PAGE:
Hillary Clinton, Fairy Princess

“Give me a break. This whole thing is the biggest fairy tale I’ve ever seen.”

former President Bill Clinton, Jan. 11, 2008. Clinton was criticizing
Sen. Barack Obama’s claim to have opposed the Iraq war more
consistently than Hillary Clinton. This claim was, Clinton said, “the
central argument for his campaign. ‘It doesn’t matter that I started
running for president less than a year after I got to the Senate from
the Illinois state senate. I am a great speaker, a charismatic figure,
and I’m the only one who had the judgment to oppose this war from the
beginning, always, always, always.’ ” (Click here for the video.)

Here’s
a rule I would like every political reporter, campaign official, TV
talking head, and politician in the United States to follow. Go ahead
and say, if you like, that Hillary Clinton retains a serious chance of
winning the Democratic nomination. If you say this, however, you must describe a set of circumstances whereby this could happen. Try not to make it sound like a fairy tale.


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Yes, Obama has dropped a few points
in national polls, and Clinton has picked up a few points, putting her
in the lead. The Gallup Tracking Poll had it 49-45 for Clinton on April
30, compared to 50-42 for Obama on April 15. That isn’t surprising in a
week when Obama’s former pastor, the Rev. Jeremiah Wright, elaborated on his most controversial statements at the National Press Club (click here for the video), prompting Obama to distance himself more emphatically
(“I will talk to him perhaps some day in the future. … Inexcusable. … I
do not see that relationship being the same after this”) than he had
earlier in a stirring speech on race.

The
only number that matters, however, is 2,025, which is how many
delegates a candidate will need to secure the nomination. Obama has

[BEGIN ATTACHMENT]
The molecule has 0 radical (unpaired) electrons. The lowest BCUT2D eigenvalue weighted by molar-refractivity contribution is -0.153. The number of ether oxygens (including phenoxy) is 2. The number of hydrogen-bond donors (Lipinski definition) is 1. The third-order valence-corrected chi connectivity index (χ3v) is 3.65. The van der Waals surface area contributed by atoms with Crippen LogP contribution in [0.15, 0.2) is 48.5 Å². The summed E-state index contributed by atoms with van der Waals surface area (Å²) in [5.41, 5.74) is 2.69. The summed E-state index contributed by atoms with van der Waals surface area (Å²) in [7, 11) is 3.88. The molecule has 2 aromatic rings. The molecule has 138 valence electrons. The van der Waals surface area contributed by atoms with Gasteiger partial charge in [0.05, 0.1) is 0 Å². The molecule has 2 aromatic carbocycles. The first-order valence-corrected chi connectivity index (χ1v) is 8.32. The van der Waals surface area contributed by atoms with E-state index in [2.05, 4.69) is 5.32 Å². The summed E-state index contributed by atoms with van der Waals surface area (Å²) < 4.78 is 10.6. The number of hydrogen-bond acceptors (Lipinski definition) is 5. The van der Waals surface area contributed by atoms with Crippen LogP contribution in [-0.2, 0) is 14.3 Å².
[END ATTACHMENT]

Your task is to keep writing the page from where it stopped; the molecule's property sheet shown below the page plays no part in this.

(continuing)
1,488 primary delegates to Clinton’s 1,334, according to the Associated Press delegate tracker.
Add in superdelegates and Obama has 1,736 to Clinton’s 1,602. Obama
needs 289 more delegates to win the nomination. Hillary needs 423.
There are three ways to win these additional delegates:

  1. In the nine Democratic primaries and caucuses that remain, in which about 400 delegates are at stake
  2. By winning over still-undecided superdelegates, of whom about 290 remain
  3. By
    persuading the necessary number of superdelegates and/or primary
    delegates among the 1,736 pledged to Obama to change their allegiances.
    The former will be difficult to achieve, and the latter, though
    permitted, will be extremely difficult to achieve

It’s
numerically impossible for Hillary to get to 2,025 through the
remaining primaries and caucuses. In theory, Obama could get to 2,025
that way, but to do so he’d need to capture, on average, 71 percent of
the vote in every remaining contest, according to Slate’s “Delegate Calculator.”
That obviously isn’t going to happen. Hence the relentless press focus
on the superdelegates. They will almost certainly choose the nominee.

A great debate has taken place on how superdelegates ought
to choose the nominee. Should they vote their conscience, or should
they follow the popular will? We could debate that one all day. The
more relevant question is: How do superdelegates choose the
nominee? Answer: They tend to follow the popular will. That’s why
superdelegates gravitated to Clinton when polls showed she looked like
a sure thing, and then to Obama when he started outpolling her. That’s
why more than one-third of the superdelegates remain uncommitted now.
Believe me, it isn’t because they haven’t been paying attention, and
(except for a few head cases) it isn’t because, after 23 Democratic
debates, they still don’t know which candidate tickles their
fancy. It’s because they’re reluctant to be out of step with the
popular will as expressed through all the primaries and
caucuses. The longer any given superdelegate waits to make his or her
endorsement, the likelier he or she is to choose whoever ends up with a
plurality of delegates. Why else wait?

The 291 undecideds have now waited a very long time.

This is an important point, so I’m going to repeat it. The longer a superdelegate waits to choose, the likelier he’ll choose whoever the primaries and caucuses chose.

That means whoever ends the primary season with a plurality of
delegates is all but certain to win the nomination, unless the
plurality is so paper-thin as to be meaningless. According to Slate‘s
delegate calculator, Clinton needs to win, on average, 70 percent of
the vote in every remaining contest in order to surpass Obama on
pledged delegates. Remember when I said there was no way Obama would